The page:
“Well, once again the compassion and sympathy of Collier County show their true colors.
“On Thursday night (Sept. 24) I was robbed at gunpoint at Del’s 24-Hour Store the end of Bayshore Drive. The robbers pointed a gun to my head and then punched me in the face, and used my car as a getaway car.”
The e-mail from Donna Stumbo, the night clerk who has worked there 27 years, goes on:
“The Collier County Sheriff’s Office took my car and impounded it as evidence. Understandable. But then when I went to pick up my car the next day — it was being held at Economy Body Shop — they stated I had to have $240 or I will be charged at the rate of $40 more a day until I could come up with the money to get my car back.”
Getting angry yet?
“You would think after all of this and being a victim of such a crime, Collier County or Economy Body Shop would have just a little compassion and let me have my car back without taking my whole week’s pay” and not treat me “as if I was the one who robbed the store.”
“I broke down crying because I did not have the money,” she writes. “Thank God I wasn’t shot and in the hospital. Who knows how much it would have been then.”
“Thanks, Collier County and Economy Body Shop, for your compassion,” Stumbo went on. “You should be in the loan shark business ... .”
Del Ackerman, the huge-hearted owner/operator of Del’s, wound up coming to the rescue and paying the $242.
“Please mention his generosity as he has always been the most generous man in town,” Stumbo said.
“I’m feeling OK, I guess, considering the situation.”
The Sheriff’s Office considered the situation too — after I called to see what was going on. It immediately hand-delivered a refund check to Ackerman and later called back to thank me.
Officials blamed a communication breakdown between the office and the firm whose turn it was to tow Stumbo’s car and secure it until detectives could go through it in daylight. This, officials said, is standard operating procedure for such cases.
Revictimizing crime victims, officials said, is not.
Nobody felt worse than the tow company, said Economy Body Shop’s Kim Ralston, likening it to a hospital charging the sick.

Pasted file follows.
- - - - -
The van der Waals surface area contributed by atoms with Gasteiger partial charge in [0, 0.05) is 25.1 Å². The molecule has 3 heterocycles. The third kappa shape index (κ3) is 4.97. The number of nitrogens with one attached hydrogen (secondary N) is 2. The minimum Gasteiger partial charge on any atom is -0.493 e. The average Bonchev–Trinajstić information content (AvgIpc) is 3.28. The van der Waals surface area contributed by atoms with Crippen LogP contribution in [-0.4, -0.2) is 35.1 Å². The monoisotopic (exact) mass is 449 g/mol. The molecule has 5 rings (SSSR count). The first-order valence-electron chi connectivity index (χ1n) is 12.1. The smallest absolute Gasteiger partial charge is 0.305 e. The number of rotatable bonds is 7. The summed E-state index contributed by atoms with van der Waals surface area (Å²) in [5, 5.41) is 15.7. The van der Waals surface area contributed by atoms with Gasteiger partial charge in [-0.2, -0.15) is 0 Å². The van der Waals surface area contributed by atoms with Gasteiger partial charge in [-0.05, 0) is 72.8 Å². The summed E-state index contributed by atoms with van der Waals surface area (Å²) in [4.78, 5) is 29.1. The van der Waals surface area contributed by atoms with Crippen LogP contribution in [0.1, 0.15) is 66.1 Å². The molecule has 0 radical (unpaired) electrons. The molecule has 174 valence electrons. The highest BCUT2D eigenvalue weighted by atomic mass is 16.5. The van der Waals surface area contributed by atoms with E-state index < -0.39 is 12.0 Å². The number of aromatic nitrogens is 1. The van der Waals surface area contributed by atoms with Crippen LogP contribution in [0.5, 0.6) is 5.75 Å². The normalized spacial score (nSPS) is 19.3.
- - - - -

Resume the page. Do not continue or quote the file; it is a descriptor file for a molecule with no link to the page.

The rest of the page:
But, she says, the firm did provide a service and followed directions — and discounted the tab as much as possible.
Stumbo was struggling with all that happened, e-mailing: “I’m just not up to talking to too many people yet!”
Ackerman was, and said he is happier than ever with service of the Sheriff’s Office, which caught and arrested three suspects. Having lost a daughter to illness two years ago, Ackerman added, he remains thrilled and grateful that Stumbo is alive and well.
Would the rest of us be so gracious?
* * *
Collier County is more serious than ever about catching and fining motorists who run red lights. We have cameras installed to be there when real live law-enforcement officers can’t.
That is why Andy Kraft of Golden Gate, whose car was hit by another that both the driver and an investigating deputy acknowledge went through a red light, wonders why that driver was not ticketed.
The answer, according to Collier Sheriff Kevin Rambosk, goes back to the very justification to have those cameras up there.
The official report from Kraft’s accident in August on Golden Gate Parkway says the other driver came speeding up to the red light and hit the brakes, which were bad, and kept on going.
The aggravating part for Kraft from the accident report: “The driver of Vehicle 1 is at fault for driving too fast for conditions (and) failure to maintain equipment/improper equipment. No citations.”
Kraft is incredulous when told what Rambosk has to say — that full-fledged running red light citations can be issued only by law-enforcement officers who actually witness the violation as it happens. Officials at other local, independent law-enforcement agencies concur. That is why these red-light-camera “tickets” are something less than a real ticket.
Kraft, who wonders how any other arrests are made minus eyewitness officers, and even journalists in our newsroom could swear that they have heard of accidents where red-light runners have been cited after the fact. But neither Kraft nor anyone else so far can produce any actual examples or the paperwork.
Meanwhile, Rambosk says Kraft is welcome to come and talk to him about the rest of the accident report and its exercise of the officer’s discretion.
* * *
Friendly reminder: “One on One with Jeff Lytle” now is on Comcast Channel 14, not 8, and it’s on at 7 p.m. Wednesday too.
Today’s noon guest: Lee County Commission Chairman Ray Judah.
Jeff Lytle is editorial page editor of the Daily News. His e-mail address is email@example.com. Call him at 263-4773. Check his blog at naplesnews.com/blogs/jefflytle